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- 2011 Le Mans Series 1.000km Le Castellet
Porsche teams are well prepared for the start of the Le Mans Series (LMS) on 3 April on the southern French Circuit Paul Ricard in Le Castellet. Porsche pilots have one main goal this season: Right from round one, they aim to secure as many points as possible against strong opposition with their Porsche 911 GT3 RSR.
The Circuit Paul Ricard has hosted the season-opener of the LMS since 2010. For 2011, the race duration has been shortened from eight hours to six. Because of the almost two kilometre long Mistral straight, the 5.791 kilometre former Grand Prix circuit, located on a high plateau about 40 kilometres northeast of Marseille, is often used to prepare for the Le Mans 24 hour race. A key passage of the track is the long, fast right-hander at the end of the straight, with a typical feature of Paul Ricard the wide, brightly painted run-off areas.
Five Porsche factory drivers compete in Le Castellet. Reigning champions Marc Lieb (Germany) and Richard Lietz (Austria) take up the race for the Felbermayr-Proton squad. Patrick Pilet (France) shares driving duties in IMSA Performance Matmut’s 911 GT3 RSR for the first time with Wolf Henzler (Germany), the Le Mans winner from 2010. Like last year, former Porsche-junior and now works driver, Marco Holzer (Germany), drives for ProSpeed Competition. Joining him as a new teammate is seasoned campaigner Marc Goossens (Belgium). Whilst these pairings contest the GTE-Pro category with the improved 2011-version of the 911 GT3 RSR, two 2010-spec 911 will contend the GTE-Am class. In this class, only one professional race driver per vehicle is permitted to compete. At Felbermayr-Proton, team owner Christian Ried (Germany) joins forces with Horst Felbermayr senior and junior from Austria. Raymond Narac, team owner of the IMSA Performance Matmut squad, starts with his French compatriot Nicolas Armindo, who has switched to the LMS after winning last year’s Porsche Carrera Cup Deutschland.
“After testing mid-March we can say we’re well sorted. My first impression of the improved 911 GT3 RSR is very good. Most of all, the turn-in is noticeably better. The car now seems more agile. During the tests, we worked on finding a basic set-up for the race distance – after all, this is essential for a good performance. But our opponents are also competing with much improved cars. To some extent the rule-makers have allowed our rivals a technical advantage. It certainly won’t be easy to repeat our performance from last year.”
“Our lap times during the tests were okay. This, in principle, is a good sign, even if you never know just what cards the competition is holding. I felt very good in the 2011 car right from the get-go.”
“I immediately noticed that the 911 GT3 RSR is more stable in its handling, which is good, especially on circuits that are not as smooth as Le Castellet. I’m thrilled to have a strong and experienced teammate likeWolf Henzler. In this field, every championship point is extremely important.”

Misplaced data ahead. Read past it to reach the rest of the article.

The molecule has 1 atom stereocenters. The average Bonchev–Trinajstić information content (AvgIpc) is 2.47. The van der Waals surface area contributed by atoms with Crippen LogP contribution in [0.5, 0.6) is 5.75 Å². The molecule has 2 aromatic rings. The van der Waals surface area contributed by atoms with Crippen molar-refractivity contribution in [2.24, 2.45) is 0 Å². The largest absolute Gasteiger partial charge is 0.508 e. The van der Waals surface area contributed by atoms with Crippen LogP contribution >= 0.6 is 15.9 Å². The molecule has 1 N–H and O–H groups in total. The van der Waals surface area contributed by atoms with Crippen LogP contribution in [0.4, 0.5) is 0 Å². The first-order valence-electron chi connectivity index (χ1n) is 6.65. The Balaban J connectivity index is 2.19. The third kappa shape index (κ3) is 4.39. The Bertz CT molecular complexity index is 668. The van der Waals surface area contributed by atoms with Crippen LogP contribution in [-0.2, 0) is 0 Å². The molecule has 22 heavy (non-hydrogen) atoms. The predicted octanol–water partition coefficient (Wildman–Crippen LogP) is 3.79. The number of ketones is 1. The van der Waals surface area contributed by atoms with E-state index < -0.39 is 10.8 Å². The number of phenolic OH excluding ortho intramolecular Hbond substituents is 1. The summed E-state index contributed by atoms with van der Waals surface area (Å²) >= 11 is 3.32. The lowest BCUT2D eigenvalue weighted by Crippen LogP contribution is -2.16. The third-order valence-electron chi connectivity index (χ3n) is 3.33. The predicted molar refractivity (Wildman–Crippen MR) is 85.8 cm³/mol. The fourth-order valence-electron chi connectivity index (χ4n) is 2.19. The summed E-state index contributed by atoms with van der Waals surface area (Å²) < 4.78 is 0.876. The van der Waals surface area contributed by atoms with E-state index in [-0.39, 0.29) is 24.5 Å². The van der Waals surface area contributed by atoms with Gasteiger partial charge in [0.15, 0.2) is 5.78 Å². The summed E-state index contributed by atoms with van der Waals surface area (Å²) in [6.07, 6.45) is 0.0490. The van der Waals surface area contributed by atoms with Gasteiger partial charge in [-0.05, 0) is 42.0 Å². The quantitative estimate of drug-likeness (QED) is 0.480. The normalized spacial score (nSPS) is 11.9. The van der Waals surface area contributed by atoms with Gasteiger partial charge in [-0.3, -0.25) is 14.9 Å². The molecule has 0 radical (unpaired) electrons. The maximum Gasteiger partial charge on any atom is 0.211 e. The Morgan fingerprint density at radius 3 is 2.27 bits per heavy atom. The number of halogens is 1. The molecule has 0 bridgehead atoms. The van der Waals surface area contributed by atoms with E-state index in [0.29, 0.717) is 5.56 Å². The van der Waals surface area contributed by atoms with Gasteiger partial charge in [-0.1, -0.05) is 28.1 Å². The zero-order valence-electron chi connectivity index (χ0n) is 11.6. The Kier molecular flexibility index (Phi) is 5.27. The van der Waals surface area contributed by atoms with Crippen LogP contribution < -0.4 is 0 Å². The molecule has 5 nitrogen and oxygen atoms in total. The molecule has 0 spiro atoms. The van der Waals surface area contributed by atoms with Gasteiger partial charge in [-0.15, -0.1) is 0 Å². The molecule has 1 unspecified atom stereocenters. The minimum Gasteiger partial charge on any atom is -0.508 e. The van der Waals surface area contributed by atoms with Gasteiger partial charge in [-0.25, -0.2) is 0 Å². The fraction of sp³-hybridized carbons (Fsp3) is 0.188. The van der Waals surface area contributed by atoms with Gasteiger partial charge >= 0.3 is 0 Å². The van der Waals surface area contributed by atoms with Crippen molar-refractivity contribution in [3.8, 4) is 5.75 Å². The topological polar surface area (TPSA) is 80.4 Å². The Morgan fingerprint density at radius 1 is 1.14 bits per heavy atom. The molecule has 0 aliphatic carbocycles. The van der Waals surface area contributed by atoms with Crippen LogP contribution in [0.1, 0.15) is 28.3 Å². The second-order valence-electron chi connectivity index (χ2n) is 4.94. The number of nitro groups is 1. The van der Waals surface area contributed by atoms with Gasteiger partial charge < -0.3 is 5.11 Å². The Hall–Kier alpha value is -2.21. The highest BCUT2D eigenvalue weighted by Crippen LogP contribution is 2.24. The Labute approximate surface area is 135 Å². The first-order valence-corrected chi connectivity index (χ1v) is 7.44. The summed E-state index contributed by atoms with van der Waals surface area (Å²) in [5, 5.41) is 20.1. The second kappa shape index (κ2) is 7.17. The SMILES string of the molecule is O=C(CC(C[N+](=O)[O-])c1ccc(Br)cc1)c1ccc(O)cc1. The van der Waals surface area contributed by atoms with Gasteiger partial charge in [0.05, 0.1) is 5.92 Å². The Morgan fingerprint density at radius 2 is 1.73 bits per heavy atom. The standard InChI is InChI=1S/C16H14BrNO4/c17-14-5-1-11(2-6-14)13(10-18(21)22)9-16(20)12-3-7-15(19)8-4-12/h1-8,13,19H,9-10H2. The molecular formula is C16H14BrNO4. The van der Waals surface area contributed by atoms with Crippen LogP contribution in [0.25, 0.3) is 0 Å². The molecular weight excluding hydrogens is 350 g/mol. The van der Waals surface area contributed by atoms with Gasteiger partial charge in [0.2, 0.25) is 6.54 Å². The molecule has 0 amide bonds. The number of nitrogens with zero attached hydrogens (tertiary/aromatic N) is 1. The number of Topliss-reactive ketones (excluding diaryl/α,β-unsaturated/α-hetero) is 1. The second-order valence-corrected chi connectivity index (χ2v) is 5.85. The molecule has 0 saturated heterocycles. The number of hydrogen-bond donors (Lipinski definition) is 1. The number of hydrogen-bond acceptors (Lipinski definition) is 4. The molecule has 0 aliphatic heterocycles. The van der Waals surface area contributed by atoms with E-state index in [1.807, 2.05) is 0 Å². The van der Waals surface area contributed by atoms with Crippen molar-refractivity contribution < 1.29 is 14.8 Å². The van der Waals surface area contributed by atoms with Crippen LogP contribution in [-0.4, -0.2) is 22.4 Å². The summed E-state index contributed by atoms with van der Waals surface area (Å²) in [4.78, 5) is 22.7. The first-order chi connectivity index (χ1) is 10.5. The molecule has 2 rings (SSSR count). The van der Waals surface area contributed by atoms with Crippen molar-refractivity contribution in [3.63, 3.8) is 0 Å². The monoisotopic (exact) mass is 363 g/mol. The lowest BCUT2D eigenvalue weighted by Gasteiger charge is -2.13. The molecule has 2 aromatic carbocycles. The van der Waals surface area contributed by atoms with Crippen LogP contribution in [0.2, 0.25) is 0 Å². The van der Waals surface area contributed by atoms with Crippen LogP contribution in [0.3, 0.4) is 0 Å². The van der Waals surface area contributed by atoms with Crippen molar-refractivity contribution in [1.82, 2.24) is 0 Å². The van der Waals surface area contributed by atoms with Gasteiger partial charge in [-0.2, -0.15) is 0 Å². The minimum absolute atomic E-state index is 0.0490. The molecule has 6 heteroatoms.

“I’m very pleased that I can contest the entire Le Mans Series in conjunction with my American Le Mans Series commitments. I have a strong teammate in Patrick. The Paul Ricard circuit is demanding, especially with the long right-hander at the end of the straight. That takes guts.”
“The new aerodynamics at the front of the 911 GT3 RSR provides more grip at the front axle and that suits me perfectly. I’m particularly looking forward to round one. I very much like the Le Castellet circuit.”
The most successful GT race car of 2010 heads into the new season with some improvements. The output of the four-litre, six-cylinder boxer engine has increased to 455 hp (335 kW). Priority in the further developments was given predominantly to the newly-designed aerodynamics at the front and rear.
When the race in Le Castellet was run for the first time last year as the season-opener of the Le Mans Series, Marc Lieb and Richard Lietz won in the Porsche 911 GT3 RSR. This success laid the foundation for their title victory. In the 2010 Le Mans Series, Porsche clinched all three GT2 class titles for drivers, teams and manufacturers.
The six hour race kicks off at midday on Sunday, 3 April. Qualifying for the GTE classes takes place on Saturday from 13.45 to 14.05 hours.
These five races make up the 2011 calendar of the Le Mans Series:
03.04 Le Castellet/France
11.09 Silverstone/Great Britain
Contested for the first time in 2004, the Le Mans Series (LMS) is open for sports prototypes and GT vehicles. The regulations are based on those of the Le Mans 24 hour race. Five six-hour races are contested this season throughout Europe.
GTE Pro class: This most popular class amongst car manufacturers (previously known as the GT2 class) is traditionally the best supported: Modified standard sports cars with up to 460 hp and a minimum weight of 1,245 kilograms.
GTE Am class: Like the GTE Pro, but 2010 specification. Furthermore the regulations dictate that each vehicle must have one professional driver at the most.
LMP1 class: Sports prototypes with up to 550 hp and a minimum weight of 900 kilograms (petrol engines) or 930 kilograms (diesel engines).
LMP2 class: Sports prototypes with ca. 440 hp strong engines which have been homologated in the GT class, and an 825 kg minimum weight.
FLM class: Prototype brand trophy series for the ORECA FLM 09.
All race cars start together but are classified separately according to the class. Points are only allocated for placings in each class. Championship titles are awarded for drivers, manufacturers and teams in all five classes. Claiming the title in 2005, 2006, 2009 and 2010, Porsche works driver Marc Lieb is the most successful pilot in the series.